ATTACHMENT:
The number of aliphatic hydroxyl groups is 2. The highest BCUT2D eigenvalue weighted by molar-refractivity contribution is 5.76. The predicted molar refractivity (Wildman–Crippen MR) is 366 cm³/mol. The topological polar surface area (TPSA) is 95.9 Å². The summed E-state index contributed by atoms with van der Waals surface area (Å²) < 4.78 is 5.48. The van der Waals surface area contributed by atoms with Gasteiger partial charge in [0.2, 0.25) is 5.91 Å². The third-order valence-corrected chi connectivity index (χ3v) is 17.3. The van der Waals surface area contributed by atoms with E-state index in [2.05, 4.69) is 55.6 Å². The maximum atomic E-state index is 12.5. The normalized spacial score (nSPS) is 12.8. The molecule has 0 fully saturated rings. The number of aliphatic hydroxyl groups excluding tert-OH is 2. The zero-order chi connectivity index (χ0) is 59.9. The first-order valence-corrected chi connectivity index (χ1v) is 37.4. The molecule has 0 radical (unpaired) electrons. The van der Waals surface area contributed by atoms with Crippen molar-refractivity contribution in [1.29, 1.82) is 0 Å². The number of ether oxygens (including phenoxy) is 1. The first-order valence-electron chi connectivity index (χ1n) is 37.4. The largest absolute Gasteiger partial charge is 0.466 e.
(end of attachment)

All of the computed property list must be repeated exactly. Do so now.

The number of aliphatic hydroxyl groups is 2. The highest BCUT2D eigenvalue weighted by molar-refractivity contribution is 5.76. The predicted molar refractivity (Wildman–Crippen MR) is 366 cm³/mol. The topological polar surface area (TPSA) is 95.9 Å². The summed E-state index contributed by atoms with van der Waals surface area (Å²) < 4.78 is 5.48. The van der Waals surface area contributed by atoms with Gasteiger partial charge in [0.2, 0.25) is 5.91 Å². The third-order valence-corrected chi connectivity index (χ3v) is 17.3. The van der Waals surface area contributed by atoms with E-state index in [2.05, 4.69) is 55.6 Å². The maximum atomic E-state index is 12.5. The normalized spacial score (nSPS) is 12.8. The molecule has 0 fully saturated rings. The number of aliphatic hydroxyl groups excluding tert-OH is 2. The zero-order chi connectivity index (χ0) is 59.9. The first-order valence-corrected chi connectivity index (χ1v) is 37.4. The molecule has 0 radical (unpaired) electrons. The van der Waals surface area contributed by atoms with Crippen molar-refractivity contribution in [1.29, 1.82) is 0 Å². The number of ether oxygens (including phenoxy) is 1. The first-order valence-electron chi connectivity index (χ1n) is 37.4. The largest absolute Gasteiger partial charge is 0.466 e.